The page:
Follow the paw prints to find this Year of the Rat installation in Downtown Long Beach

Photo by Brandon Shigeta. Courtesy Intertrend.

Downtown Long Beach communications agency, Intertrend has gone and done it again, creating an installation for the Lunar New Year that encourages street-level interaction and acknowledgment of a tradition celebrated across Asia.

At dusk, follow the blue paw prints stamped on Broadway in front of the agency’s building, a structure of historical significance—in 1905 it was the headquarters for a local cult—and just around the corner, you’ll find a neon mouse enjoying a large block of cheese overhead.

Participants can say “cheese,” take a photo and hashtag any social media posts with #SayCheese2020.

“Each year, we challenge ourselves on how we can make people walking by our building slow down and celebrate with us during this time of the year,” said President Julia Huang. “Much like the ubiquitous phrase ‘Say Cheese,’ we hope this installation brings smiles to people’s faces.”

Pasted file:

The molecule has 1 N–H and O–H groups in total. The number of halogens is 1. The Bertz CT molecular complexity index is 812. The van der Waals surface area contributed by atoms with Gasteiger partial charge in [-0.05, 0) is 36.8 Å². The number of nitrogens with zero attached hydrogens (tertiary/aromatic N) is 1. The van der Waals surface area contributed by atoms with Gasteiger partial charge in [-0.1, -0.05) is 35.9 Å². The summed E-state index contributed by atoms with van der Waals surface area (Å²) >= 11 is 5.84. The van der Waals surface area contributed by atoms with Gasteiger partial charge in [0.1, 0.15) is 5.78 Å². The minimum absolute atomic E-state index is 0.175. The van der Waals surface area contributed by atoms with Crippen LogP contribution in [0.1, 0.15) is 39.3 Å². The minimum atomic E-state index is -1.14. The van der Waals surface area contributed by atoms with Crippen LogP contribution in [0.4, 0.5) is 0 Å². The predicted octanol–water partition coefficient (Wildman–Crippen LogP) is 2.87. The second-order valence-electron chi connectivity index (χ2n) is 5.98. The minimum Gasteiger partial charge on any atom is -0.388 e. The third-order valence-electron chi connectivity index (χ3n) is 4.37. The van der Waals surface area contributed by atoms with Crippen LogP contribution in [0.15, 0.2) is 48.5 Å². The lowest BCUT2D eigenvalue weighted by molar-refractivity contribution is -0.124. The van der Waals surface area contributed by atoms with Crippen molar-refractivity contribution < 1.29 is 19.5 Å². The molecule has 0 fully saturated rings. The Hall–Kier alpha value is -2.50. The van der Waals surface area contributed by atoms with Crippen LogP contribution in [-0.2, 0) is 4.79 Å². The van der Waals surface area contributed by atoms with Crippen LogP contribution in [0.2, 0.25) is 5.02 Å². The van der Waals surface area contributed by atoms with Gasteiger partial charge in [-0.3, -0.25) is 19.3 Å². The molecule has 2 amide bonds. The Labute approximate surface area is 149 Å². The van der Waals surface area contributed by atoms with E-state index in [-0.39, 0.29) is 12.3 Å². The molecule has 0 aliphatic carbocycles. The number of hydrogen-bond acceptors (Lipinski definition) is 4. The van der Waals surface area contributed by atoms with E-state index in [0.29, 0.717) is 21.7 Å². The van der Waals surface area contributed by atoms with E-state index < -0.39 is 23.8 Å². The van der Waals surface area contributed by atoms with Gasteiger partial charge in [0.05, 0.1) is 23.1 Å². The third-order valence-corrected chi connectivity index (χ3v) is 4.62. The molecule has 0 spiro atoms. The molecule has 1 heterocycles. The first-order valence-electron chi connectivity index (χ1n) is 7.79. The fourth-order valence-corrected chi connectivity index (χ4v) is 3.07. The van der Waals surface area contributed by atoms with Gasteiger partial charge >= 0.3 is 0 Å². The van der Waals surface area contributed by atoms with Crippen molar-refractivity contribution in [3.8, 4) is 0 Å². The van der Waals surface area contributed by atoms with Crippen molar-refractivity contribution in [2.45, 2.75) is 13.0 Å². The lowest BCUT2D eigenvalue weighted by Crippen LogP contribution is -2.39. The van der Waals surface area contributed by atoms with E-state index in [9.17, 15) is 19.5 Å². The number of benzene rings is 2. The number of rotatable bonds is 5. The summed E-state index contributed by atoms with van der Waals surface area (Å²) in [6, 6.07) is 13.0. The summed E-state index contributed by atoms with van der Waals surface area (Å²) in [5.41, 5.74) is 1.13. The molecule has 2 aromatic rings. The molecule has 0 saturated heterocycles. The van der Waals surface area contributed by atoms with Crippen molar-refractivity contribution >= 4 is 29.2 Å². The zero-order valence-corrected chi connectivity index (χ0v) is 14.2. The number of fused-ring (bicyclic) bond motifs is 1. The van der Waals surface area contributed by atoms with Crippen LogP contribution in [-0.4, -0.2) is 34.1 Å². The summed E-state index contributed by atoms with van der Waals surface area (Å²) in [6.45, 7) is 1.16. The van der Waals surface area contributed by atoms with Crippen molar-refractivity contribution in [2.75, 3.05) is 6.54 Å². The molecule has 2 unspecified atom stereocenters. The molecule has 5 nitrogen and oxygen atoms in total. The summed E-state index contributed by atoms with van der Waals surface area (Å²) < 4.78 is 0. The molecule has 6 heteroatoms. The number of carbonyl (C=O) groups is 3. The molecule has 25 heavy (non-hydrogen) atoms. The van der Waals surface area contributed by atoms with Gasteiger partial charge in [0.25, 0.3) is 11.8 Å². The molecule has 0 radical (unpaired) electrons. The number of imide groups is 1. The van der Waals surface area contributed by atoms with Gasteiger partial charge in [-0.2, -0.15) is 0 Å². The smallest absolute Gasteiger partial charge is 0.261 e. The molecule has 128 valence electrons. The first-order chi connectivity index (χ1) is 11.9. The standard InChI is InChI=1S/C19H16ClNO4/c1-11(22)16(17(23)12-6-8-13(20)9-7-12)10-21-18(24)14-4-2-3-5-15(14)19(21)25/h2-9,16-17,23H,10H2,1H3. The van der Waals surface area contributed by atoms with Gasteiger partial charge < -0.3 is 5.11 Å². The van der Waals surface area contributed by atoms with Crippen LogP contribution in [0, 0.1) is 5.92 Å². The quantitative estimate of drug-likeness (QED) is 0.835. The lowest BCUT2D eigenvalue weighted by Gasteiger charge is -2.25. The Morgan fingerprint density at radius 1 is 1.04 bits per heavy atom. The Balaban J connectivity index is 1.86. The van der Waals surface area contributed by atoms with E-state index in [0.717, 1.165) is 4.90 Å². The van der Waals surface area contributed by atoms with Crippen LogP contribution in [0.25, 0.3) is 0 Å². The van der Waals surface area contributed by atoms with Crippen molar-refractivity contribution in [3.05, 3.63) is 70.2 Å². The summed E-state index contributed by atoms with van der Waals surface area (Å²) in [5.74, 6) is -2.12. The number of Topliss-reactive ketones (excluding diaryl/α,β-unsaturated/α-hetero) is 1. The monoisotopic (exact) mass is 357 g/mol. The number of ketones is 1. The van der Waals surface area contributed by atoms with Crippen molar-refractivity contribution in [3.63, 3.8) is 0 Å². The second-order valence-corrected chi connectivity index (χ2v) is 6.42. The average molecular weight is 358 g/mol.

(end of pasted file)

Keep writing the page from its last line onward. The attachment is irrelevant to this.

This is the fifth year the agency has used their Downtown location to their advantage, fabricating a reason for passersby to stop and play. While last year’s giant slot machine was vandalized more than once (can Long Beach have nice things?) that didn’t stop Huang’s team from simply modifying the design so it could still be used to celebrate the Year of the Pig.

UPDATE: Year of the Pig slot machine installation damaged twice in two days

The Lunar New Year marks the beginning of the year on the traditional Chinese calendar, but the Chinese aren’t the only ones who observe the 15-day holiday. Saturday, Jan. 25 was the first day of the Year of the Rat, the first of the Chinese zodiac’s 12-year animal cycle with this year’s creature signifying reliability, stability and fortune.

The installation will be on from 5:15 p.m. to midnight daily for the next two months at Intertrend Communications (the Psychic Temple building); 228 E. Broadway. 

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Asia Morris has been with the Long Beach Post for five years, specializing in coverage of the arts. Her parents gave her the name because they wanted her to be a world traveler and they got their wish. She has obliged by pursuing art, journalism and a second career as a competitive cyclist.
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